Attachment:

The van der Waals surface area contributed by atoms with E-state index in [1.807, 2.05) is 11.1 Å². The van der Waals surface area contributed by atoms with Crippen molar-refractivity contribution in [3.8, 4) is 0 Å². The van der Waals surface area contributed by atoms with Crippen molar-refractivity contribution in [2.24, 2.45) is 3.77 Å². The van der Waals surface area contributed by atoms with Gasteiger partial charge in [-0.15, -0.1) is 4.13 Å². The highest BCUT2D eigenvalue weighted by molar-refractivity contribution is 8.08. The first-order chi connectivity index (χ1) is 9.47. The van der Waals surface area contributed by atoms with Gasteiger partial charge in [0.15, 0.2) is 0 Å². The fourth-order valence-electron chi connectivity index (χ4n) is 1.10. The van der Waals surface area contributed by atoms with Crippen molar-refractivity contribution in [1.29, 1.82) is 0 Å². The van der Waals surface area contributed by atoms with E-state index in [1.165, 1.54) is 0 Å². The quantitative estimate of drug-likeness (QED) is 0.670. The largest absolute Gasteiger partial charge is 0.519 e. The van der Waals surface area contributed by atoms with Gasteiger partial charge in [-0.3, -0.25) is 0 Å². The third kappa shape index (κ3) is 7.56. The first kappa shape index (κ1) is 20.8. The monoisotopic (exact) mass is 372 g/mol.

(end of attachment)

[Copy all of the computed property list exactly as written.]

The van der Waals surface area contributed by atoms with E-state index in [1.807, 2.05) is 11.1 Å². The van der Waals surface area contributed by atoms with Crippen molar-refractivity contribution in [3.8, 4) is 0 Å². The van der Waals surface area contributed by atoms with Crippen molar-refractivity contribution in [2.24, 2.45) is 3.77 Å². The van der Waals surface area contributed by atoms with Gasteiger partial charge in [-0.15, -0.1) is 4.13 Å². The highest BCUT2D eigenvalue weighted by molar-refractivity contribution is 8.08. The first-order chi connectivity index (χ1) is 9.47. The van der Waals surface area contributed by atoms with Gasteiger partial charge in [0.15, 0.2) is 0 Å². The fourth-order valence-electron chi connectivity index (χ4n) is 1.10. The van der Waals surface area contributed by atoms with Crippen molar-refractivity contribution in [1.29, 1.82) is 0 Å². The van der Waals surface area contributed by atoms with E-state index in [1.165, 1.54) is 0 Å². The quantitative estimate of drug-likeness (QED) is 0.670. The largest absolute Gasteiger partial charge is 0.519 e. The van der Waals surface area contributed by atoms with Gasteiger partial charge in [-0.3, -0.25) is 0 Å². The third kappa shape index (κ3) is 7.56. The first kappa shape index (κ1) is 20.8. The monoisotopic (exact) mass is 372 g/mol.